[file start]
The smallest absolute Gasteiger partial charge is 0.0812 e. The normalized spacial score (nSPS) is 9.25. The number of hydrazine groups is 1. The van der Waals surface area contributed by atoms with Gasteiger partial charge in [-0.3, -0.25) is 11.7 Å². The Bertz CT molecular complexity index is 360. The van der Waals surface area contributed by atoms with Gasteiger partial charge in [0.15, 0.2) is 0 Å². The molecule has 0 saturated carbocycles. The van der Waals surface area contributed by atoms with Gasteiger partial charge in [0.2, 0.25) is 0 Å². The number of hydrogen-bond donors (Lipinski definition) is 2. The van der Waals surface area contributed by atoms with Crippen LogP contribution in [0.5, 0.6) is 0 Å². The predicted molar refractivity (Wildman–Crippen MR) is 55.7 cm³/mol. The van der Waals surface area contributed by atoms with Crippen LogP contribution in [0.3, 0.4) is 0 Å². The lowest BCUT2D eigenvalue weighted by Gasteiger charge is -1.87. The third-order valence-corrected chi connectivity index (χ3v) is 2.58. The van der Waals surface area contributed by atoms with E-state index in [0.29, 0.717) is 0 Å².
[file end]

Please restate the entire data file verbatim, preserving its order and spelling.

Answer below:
The smallest absolute Gasteiger partial charge is 0.0812 e. The normalized spacial score (nSPS) is 9.25. The number of hydrazine groups is 1. The van der Waals surface area contributed by atoms with Gasteiger partial charge in [-0.3, -0.25) is 11.7 Å². The Bertz CT molecular complexity index is 360. The van der Waals surface area contributed by atoms with Gasteiger partial charge in [0.15, 0.2) is 0 Å². The molecule has 0 saturated carbocycles. The van der Waals surface area contributed by atoms with Gasteiger partial charge in [0.2, 0.25) is 0 Å². The number of hydrogen-bond donors (Lipinski definition) is 2. The van der Waals surface area contributed by atoms with Crippen LogP contribution in [0.5, 0.6) is 0 Å². The predicted molar refractivity (Wildman–Crippen MR) is 55.7 cm³/mol. The van der Waals surface area contributed by atoms with Crippen LogP contribution in [0.3, 0.4) is 0 Å². The lowest BCUT2D eigenvalue weighted by Gasteiger charge is -1.87. The third-order valence-corrected chi connectivity index (χ3v) is 2.58. The van der Waals surface area contributed by atoms with E-state index in [0.29, 0.717) is 0 Å².